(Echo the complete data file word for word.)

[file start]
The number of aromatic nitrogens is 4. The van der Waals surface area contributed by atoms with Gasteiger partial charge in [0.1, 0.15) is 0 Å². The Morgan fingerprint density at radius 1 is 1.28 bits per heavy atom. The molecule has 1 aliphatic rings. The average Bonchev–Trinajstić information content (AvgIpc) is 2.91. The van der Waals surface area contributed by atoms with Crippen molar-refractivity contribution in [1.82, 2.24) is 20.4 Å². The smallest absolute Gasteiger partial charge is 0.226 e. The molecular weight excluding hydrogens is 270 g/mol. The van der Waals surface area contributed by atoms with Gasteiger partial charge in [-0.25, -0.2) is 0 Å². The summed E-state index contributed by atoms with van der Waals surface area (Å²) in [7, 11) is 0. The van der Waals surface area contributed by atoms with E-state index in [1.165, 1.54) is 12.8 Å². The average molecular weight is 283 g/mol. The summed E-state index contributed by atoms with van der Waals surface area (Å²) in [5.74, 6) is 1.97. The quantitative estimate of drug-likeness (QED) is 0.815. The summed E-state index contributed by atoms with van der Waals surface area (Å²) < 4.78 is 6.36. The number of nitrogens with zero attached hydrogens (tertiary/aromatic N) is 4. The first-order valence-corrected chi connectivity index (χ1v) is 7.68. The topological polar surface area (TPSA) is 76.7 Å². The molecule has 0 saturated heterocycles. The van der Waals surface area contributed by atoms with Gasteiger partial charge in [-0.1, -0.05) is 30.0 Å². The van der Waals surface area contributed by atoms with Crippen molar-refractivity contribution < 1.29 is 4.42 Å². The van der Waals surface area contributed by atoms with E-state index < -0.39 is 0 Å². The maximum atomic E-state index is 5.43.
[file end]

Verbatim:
The number of aromatic nitrogens is 4. The van der Waals surface area contributed by atoms with Gasteiger partial charge in [0.1, 0.15) is 0 Å². The Morgan fingerprint density at radius 1 is 1.28 bits per heavy atom. The molecule has 1 aliphatic rings. The average Bonchev–Trinajstić information content (AvgIpc) is 2.91. The van der Waals surface area contributed by atoms with Crippen molar-refractivity contribution in [1.82, 2.24) is 20.4 Å². The smallest absolute Gasteiger partial charge is 0.226 e. The molecular weight excluding hydrogens is 270 g/mol. The van der Waals surface area contributed by atoms with Gasteiger partial charge in [-0.25, -0.2) is 0 Å². The summed E-state index contributed by atoms with van der Waals surface area (Å²) in [7, 11) is 0. The van der Waals surface area contributed by atoms with E-state index in [1.165, 1.54) is 12.8 Å². The average molecular weight is 283 g/mol. The summed E-state index contributed by atoms with van der Waals surface area (Å²) in [5.74, 6) is 1.97. The quantitative estimate of drug-likeness (QED) is 0.815. The summed E-state index contributed by atoms with van der Waals surface area (Å²) < 4.78 is 6.36. The number of nitrogens with zero attached hydrogens (tertiary/aromatic N) is 4. The first-order valence-corrected chi connectivity index (χ1v) is 7.68. The topological polar surface area (TPSA) is 76.7 Å². The molecule has 0 saturated heterocycles. The van der Waals surface area contributed by atoms with Gasteiger partial charge in [-0.1, -0.05) is 30.0 Å². The van der Waals surface area contributed by atoms with Crippen molar-refractivity contribution < 1.29 is 4.42 Å². The van der Waals surface area contributed by atoms with E-state index < -0.39 is 0 Å². The maximum atomic E-state index is 5.43.